Faced with survey data indicating a substantial minority of students on their campus are hungry, Utah Valley University officials began issuing emergency scholarships to students for use on non-school-related expenses.
Ten percent of students at the commuter school said they had gone an extended period of time without food because they couldn’t afford it, according to Alexis Palmer, the school’s associate vice president of student life and dean of students.
“I wouldn’t say we were surprised, we were probably more saddened by what we were discovering,” Palmer said. “But I will say, this is what’s happening across the nation.”
Thirty-six percent of survey respondents at UVU said they did not eat “sometimes” because there wasn’t money for food.
“If you’re concerned about where your next meal is going to be or where you’re going to be sleeping the next night ... you’re focused on that instead of focused on the three-page paper for the English 1010 class, or the math test you have to take,” Palmer said.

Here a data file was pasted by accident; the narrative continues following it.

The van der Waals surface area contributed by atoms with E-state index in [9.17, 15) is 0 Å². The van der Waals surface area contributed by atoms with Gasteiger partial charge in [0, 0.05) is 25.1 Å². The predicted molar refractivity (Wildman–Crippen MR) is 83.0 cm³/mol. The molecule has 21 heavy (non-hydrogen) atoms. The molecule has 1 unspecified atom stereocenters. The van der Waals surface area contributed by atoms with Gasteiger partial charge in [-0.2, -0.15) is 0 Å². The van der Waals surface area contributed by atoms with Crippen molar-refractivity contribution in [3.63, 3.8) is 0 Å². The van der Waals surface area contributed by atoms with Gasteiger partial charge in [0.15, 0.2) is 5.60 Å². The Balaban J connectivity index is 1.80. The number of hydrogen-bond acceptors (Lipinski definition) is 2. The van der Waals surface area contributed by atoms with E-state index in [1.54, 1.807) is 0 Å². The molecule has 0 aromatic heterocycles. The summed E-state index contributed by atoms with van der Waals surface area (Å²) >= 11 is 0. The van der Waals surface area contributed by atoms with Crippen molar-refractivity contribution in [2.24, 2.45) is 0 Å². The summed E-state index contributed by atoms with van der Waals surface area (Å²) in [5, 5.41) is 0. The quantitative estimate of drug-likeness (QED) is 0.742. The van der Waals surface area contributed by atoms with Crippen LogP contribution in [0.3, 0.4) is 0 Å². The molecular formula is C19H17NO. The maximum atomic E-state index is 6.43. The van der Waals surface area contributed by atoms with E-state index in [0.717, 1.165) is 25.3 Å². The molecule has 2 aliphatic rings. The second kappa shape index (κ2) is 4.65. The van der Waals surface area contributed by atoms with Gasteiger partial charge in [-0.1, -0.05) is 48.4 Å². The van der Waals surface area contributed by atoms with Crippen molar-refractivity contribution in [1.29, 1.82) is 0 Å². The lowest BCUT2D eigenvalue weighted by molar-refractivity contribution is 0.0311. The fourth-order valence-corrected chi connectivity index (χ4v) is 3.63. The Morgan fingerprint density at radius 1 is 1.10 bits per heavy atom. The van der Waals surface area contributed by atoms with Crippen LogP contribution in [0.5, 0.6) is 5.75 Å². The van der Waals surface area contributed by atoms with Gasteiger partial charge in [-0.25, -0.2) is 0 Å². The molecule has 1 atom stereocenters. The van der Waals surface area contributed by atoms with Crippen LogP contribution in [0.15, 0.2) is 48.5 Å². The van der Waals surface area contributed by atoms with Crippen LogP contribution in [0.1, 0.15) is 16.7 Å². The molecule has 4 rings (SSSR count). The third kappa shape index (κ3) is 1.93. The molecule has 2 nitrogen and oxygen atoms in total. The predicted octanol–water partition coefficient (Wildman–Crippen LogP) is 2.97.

School officials did not point to one cause of the problem, but offered high cost of living as a major factor.
UVU does not house any of its 40,000 students on campus. It does not offer meal plans as part of tuition.
The emergency scholarships are funded through private donations and typically are awarded in $50 to $500 increments.
$60,000 was earmarked for the program six weeks ago and by Tuesday, Palmer said they’d burned through about a third of their funds.
“So we are looking for additional donors to be able to come forward and help assist us in providing additional funds so we can keep that program ongoing,” Palmer said.
Students can apply for the financial assistance by emailing email@example.com. The money is to be used for food, rent or medical bills.
Palmer said the university is also looking to expand its food pantry.
Nearly 300 students utilized it last year. Money has been budgeted in an upcoming remodel to expand the area, adding fresh produce and freezer space.